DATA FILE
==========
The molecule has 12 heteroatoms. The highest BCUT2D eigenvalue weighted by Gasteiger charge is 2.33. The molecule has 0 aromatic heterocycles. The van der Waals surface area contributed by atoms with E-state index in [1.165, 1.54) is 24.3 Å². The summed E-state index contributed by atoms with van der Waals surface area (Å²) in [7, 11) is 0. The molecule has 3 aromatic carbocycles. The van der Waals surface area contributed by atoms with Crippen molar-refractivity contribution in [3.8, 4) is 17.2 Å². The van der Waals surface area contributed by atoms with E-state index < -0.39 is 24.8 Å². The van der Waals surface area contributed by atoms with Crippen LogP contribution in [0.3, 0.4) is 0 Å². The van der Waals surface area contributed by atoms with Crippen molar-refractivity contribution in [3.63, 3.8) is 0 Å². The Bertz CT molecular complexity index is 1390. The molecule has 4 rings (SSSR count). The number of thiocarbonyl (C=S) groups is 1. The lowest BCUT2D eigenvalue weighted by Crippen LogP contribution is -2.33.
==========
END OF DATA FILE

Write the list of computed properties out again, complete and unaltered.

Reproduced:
The molecule has 12 heteroatoms. The highest BCUT2D eigenvalue weighted by Gasteiger charge is 2.33. The molecule has 0 aromatic heterocycles. The van der Waals surface area contributed by atoms with E-state index in [1.165, 1.54) is 24.3 Å². The summed E-state index contributed by atoms with van der Waals surface area (Å²) in [7, 11) is 0. The molecule has 3 aromatic carbocycles. The van der Waals surface area contributed by atoms with Crippen molar-refractivity contribution in [3.8, 4) is 17.2 Å². The van der Waals surface area contributed by atoms with E-state index < -0.39 is 24.8 Å². The van der Waals surface area contributed by atoms with Crippen LogP contribution in [0.3, 0.4) is 0 Å². The van der Waals surface area contributed by atoms with Crippen molar-refractivity contribution in [3.63, 3.8) is 0 Å². The Bertz CT molecular complexity index is 1390. The molecule has 4 rings (SSSR count). The number of thiocarbonyl (C=S) groups is 1. The lowest BCUT2D eigenvalue weighted by Crippen LogP contribution is -2.33.